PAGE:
Apparently the virus spread most rapidly along the lines of the 7 - 11C isotherm through Asia and into Irag. (again around the same temp?). Remember that this was from Twitter and I did not see it!!

Clearly this has been overtaken by more dominant factors such as air travel and  probably road, but the initial spread was mainly westwards and many places such as Thailand, Singapore and Hong Kong, after initial early penetration seem to have moderated a great deal. (higher temperature effect?)

Coming up to today, we see that having arrived in Europe and western Asia, it used direct human transmission as its means of spread. Why Italy and Irag so bad? Well I seem to remember that both places had an influx of people for religious type festivals at exactly the same time as the virus arrived. These involved much person to person contact, and then transferred it to other local areas, before it was noticed. Temperatures in Italy and Iraq at the time was in the  suggested range.

Apparently the Lombardy one was a strange religious sect, involving around 500 people.

Why has the Vatican city not had an outbreak?, perhaps it is an effect of the higher temps in Rome?

I seem to remember that there was something similar that  was  happening in one of the  SE Asian countries, but that was cancelled?  or did it take place and have little effect?  Again that would support the theory.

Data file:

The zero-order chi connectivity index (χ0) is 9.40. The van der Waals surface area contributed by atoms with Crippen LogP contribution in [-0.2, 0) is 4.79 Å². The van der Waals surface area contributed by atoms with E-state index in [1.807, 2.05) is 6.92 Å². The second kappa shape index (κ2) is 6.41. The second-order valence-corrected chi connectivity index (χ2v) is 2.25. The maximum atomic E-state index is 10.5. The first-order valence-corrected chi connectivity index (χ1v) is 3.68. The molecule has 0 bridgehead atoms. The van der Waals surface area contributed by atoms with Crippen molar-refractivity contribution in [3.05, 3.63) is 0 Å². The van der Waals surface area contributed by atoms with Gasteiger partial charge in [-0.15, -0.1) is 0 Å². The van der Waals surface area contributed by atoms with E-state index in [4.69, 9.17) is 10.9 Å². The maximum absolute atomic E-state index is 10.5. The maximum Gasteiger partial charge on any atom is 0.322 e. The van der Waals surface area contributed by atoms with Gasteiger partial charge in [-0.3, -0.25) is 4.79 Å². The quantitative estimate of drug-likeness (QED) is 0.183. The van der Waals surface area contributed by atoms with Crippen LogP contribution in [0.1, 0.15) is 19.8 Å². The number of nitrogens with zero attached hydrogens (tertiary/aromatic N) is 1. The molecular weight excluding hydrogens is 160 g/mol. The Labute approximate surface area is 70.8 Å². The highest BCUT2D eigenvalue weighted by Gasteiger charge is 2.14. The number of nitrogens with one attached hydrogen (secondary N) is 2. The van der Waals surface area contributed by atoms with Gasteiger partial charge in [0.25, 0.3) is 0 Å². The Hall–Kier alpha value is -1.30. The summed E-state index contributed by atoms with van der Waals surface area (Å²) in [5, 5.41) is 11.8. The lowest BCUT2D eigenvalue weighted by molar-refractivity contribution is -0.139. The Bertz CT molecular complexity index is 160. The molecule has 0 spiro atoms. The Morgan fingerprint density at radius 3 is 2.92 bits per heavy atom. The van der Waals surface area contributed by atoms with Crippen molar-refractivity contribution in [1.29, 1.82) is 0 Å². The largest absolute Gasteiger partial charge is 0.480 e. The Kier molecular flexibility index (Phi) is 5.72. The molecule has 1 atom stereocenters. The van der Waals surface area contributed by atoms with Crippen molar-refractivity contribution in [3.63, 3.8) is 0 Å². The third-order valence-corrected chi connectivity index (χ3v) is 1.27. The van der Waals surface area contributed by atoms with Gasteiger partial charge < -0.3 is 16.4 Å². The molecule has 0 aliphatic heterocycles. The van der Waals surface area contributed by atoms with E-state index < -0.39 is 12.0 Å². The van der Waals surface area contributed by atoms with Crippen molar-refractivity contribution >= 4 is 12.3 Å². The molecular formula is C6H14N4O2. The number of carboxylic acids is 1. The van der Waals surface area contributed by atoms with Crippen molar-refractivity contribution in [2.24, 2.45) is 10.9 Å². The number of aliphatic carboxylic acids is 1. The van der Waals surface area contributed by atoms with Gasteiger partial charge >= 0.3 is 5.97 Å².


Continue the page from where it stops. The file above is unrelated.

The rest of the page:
Could the equatorial belt have acted as a barrier to the spread of the virus into the southern hemisphere?

I think there is some reason for optimism about our summer  (assuming we get one), but our governments decision to delay and get the help of the supposed affect(?), seems vey high risk to me.

I agree that a lot of the above could be speculation, but it is very early yet and I think  the truth will be revealed in the next 2 months.

MIA

 

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@Midlands Ice Age it is the 5-11C range and 47-79% humidity, though they will need to keep monitoring and updating findings to be confident and also any possible (and hoped for by many) effects that warmer/hot weather has on the virus.

 

Personally I don't think any potential upcoming colder weather will do us any favours with flu like viruses being most common in colder weather, will be interesting (if that's the right word) to see how much that increases cases.